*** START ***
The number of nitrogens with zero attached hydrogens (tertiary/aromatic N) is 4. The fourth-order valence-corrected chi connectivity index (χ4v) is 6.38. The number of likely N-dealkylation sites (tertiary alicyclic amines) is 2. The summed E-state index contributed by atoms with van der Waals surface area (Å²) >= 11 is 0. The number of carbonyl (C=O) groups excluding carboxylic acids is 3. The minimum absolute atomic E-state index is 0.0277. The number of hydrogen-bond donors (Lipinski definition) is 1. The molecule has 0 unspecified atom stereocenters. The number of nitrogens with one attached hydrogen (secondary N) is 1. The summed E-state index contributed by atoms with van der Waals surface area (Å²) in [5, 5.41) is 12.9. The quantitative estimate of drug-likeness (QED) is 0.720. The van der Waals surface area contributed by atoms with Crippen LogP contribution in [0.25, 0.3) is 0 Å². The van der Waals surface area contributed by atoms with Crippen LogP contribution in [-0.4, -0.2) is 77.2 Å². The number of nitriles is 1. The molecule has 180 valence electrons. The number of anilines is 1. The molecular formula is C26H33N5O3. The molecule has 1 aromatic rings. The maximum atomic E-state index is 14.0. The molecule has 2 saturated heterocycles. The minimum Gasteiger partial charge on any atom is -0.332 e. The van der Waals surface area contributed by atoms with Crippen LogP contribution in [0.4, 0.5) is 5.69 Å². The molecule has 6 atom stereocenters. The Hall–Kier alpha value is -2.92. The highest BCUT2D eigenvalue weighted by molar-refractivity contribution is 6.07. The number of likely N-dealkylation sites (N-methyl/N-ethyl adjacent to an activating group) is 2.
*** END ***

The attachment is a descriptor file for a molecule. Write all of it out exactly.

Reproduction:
The number of nitrogens with zero attached hydrogens (tertiary/aromatic N) is 4. The fourth-order valence-corrected chi connectivity index (χ4v) is 6.38. The number of likely N-dealkylation sites (tertiary alicyclic amines) is 2. The summed E-state index contributed by atoms with van der Waals surface area (Å²) >= 11 is 0. The number of carbonyl (C=O) groups excluding carboxylic acids is 3. The minimum absolute atomic E-state index is 0.0277. The number of hydrogen-bond donors (Lipinski definition) is 1. The molecule has 0 unspecified atom stereocenters. The number of nitrogens with one attached hydrogen (secondary N) is 1. The summed E-state index contributed by atoms with van der Waals surface area (Å²) in [5, 5.41) is 12.9. The quantitative estimate of drug-likeness (QED) is 0.720. The van der Waals surface area contributed by atoms with Crippen LogP contribution in [0.25, 0.3) is 0 Å². The van der Waals surface area contributed by atoms with Crippen LogP contribution in [-0.4, -0.2) is 77.2 Å². The number of nitriles is 1. The molecule has 180 valence electrons. The number of anilines is 1. The molecular formula is C26H33N5O3. The molecule has 1 aromatic rings. The maximum atomic E-state index is 14.0. The molecule has 2 saturated heterocycles. The minimum Gasteiger partial charge on any atom is -0.332 e. The van der Waals surface area contributed by atoms with Crippen LogP contribution in [0.4, 0.5) is 5.69 Å². The molecule has 6 atom stereocenters. The Hall–Kier alpha value is -2.92. The highest BCUT2D eigenvalue weighted by molar-refractivity contribution is 6.07. The number of likely N-dealkylation sites (N-methyl/N-ethyl adjacent to an activating group) is 2.